iPhone 4 antenna tested: better than 3GS but more finicky

If Apple is looking for help with their iPhone 4 antennas, they could do worse than call on Anandtech.  Faced with ongoing confusion over the signal strength issue, together with Apple's claims that the smartphone has the best antenna performance of an iPhone to-date, they managed to hack their iPhone 4 to show signal strength in dB rather than generic bars.

What the numbers show – that the bars don't – is that the iPhone 4 indicates changes in signal strength differently depending on the overall level of coverage: that is, in an area of generally strong coverage, a drop in dB may not result in any bar indication changes, whereas the same drop in an area of generally low coverage could see all of the bars disappear.  Anandtech found that the iPhone 4 does indeed get better reception than the iPhone 3GS in ideal conditions, but that it's also more susceptible to how you hold it; the wrong hold, as we've seen, can slice 24dB off, and make the difference between successful and failed calls.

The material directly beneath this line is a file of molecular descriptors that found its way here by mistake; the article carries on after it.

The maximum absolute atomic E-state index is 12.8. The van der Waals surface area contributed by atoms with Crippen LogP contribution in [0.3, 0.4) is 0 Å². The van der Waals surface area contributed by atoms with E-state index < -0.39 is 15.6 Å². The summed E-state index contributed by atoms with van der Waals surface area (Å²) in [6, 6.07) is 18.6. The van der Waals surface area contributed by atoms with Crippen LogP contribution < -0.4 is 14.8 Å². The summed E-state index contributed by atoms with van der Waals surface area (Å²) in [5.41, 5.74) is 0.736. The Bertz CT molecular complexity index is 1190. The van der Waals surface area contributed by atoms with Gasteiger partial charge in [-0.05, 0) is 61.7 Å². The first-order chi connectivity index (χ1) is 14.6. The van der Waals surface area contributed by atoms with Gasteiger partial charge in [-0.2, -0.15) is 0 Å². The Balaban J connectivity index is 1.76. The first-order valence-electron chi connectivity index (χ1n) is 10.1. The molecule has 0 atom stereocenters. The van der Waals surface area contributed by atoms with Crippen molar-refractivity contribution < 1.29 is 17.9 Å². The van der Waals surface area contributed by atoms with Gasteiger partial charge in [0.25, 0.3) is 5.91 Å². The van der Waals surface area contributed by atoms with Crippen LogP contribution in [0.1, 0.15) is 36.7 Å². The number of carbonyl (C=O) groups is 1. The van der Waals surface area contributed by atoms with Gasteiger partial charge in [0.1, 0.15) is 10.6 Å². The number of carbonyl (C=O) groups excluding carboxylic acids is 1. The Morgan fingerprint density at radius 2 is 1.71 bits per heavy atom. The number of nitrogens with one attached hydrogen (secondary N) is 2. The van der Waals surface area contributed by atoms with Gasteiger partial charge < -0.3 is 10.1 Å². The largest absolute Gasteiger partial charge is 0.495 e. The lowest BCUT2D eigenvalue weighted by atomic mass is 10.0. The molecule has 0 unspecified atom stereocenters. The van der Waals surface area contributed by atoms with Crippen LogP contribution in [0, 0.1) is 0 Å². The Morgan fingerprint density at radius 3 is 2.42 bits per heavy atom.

"The fact of the matter is that either the most sensitive region of the antenna should have an insulative coating, or everyone should use a case. For a company that uses style heavily as a selling point, the latter isn't an option. And the former would require an unprecedented admission of fault on Apple's part." Anandtech

The good news is that, with a case – such as Apple's own Bumper – the iPhone 4 can maintain calls and data connections in poor signal areas where the 3GS would have long lost coverage.  Anandtech suggest manufacturers should switch from reporting generic signal strength to indicating signal to noise ratio, a better indicator of whether you'll actually make a call successfully or not; we've a feeling many iPhone 4 owners would be happy if Apple just acknowledged the problem and threw a free Bumper in the box.